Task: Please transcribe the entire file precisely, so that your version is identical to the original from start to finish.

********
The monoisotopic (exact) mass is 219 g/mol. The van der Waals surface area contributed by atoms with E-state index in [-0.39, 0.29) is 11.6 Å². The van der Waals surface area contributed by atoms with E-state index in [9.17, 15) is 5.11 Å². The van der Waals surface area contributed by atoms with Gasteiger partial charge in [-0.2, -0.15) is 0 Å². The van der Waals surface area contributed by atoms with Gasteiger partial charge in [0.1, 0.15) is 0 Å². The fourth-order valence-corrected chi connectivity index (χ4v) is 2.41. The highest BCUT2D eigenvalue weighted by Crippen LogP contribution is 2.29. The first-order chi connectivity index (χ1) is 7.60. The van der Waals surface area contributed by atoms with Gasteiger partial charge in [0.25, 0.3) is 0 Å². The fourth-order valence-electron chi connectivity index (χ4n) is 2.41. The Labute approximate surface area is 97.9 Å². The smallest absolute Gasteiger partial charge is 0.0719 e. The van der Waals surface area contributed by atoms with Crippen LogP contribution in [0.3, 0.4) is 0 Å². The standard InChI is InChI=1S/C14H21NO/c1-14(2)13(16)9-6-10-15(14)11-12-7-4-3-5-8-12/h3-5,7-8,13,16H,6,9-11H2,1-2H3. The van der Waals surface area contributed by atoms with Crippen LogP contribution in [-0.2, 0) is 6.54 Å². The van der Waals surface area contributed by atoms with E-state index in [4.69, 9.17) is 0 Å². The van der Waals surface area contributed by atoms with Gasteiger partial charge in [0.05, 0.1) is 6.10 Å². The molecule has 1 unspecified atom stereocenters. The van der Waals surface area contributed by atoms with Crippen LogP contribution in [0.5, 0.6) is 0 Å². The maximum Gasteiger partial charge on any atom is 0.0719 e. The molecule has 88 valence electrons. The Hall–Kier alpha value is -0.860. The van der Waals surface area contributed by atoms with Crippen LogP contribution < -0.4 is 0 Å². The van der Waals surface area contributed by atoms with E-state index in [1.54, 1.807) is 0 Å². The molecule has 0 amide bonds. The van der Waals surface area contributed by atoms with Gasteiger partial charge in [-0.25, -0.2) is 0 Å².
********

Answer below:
The monoisotopic (exact) mass is 219 g/mol. The van der Waals surface area contributed by atoms with E-state index in [-0.39, 0.29) is 11.6 Å². The van der Waals surface area contributed by atoms with E-state index in [9.17, 15) is 5.11 Å². The van der Waals surface area contributed by atoms with Gasteiger partial charge in [-0.2, -0.15) is 0 Å². The van der Waals surface area contributed by atoms with Gasteiger partial charge in [0.1, 0.15) is 0 Å². The fourth-order valence-corrected chi connectivity index (χ4v) is 2.41. The highest BCUT2D eigenvalue weighted by Crippen LogP contribution is 2.29. The first-order chi connectivity index (χ1) is 7.60. The van der Waals surface area contributed by atoms with Gasteiger partial charge in [0.25, 0.3) is 0 Å². The fourth-order valence-electron chi connectivity index (χ4n) is 2.41. The Labute approximate surface area is 97.9 Å². The smallest absolute Gasteiger partial charge is 0.0719 e. The van der Waals surface area contributed by atoms with Crippen LogP contribution in [0.3, 0.4) is 0 Å². The standard InChI is InChI=1S/C14H21NO/c1-14(2)13(16)9-6-10-15(14)11-12-7-4-3-5-8-12/h3-5,7-8,13,16H,6,9-11H2,1-2H3. The van der Waals surface area contributed by atoms with Crippen LogP contribution in [-0.2, 0) is 6.54 Å². The van der Waals surface area contributed by atoms with E-state index in [4.69, 9.17) is 0 Å². The van der Waals surface area contributed by atoms with Gasteiger partial charge in [0.05, 0.1) is 6.10 Å². The molecule has 1 unspecified atom stereocenters. The van der Waals surface area contributed by atoms with Crippen LogP contribution in [0.5, 0.6) is 0 Å². The maximum Gasteiger partial charge on any atom is 0.0719 e. The molecule has 88 valence electrons. The Hall–Kier alpha value is -0.860. The van der Waals surface area contributed by atoms with Crippen LogP contribution < -0.4 is 0 Å². The van der Waals surface area contributed by atoms with E-state index in [1.54, 1.807) is 0 Å². The molecule has 0 amide bonds. The van der Waals surface area contributed by atoms with Gasteiger partial charge in [-0.25, -0.2) is 0 Å².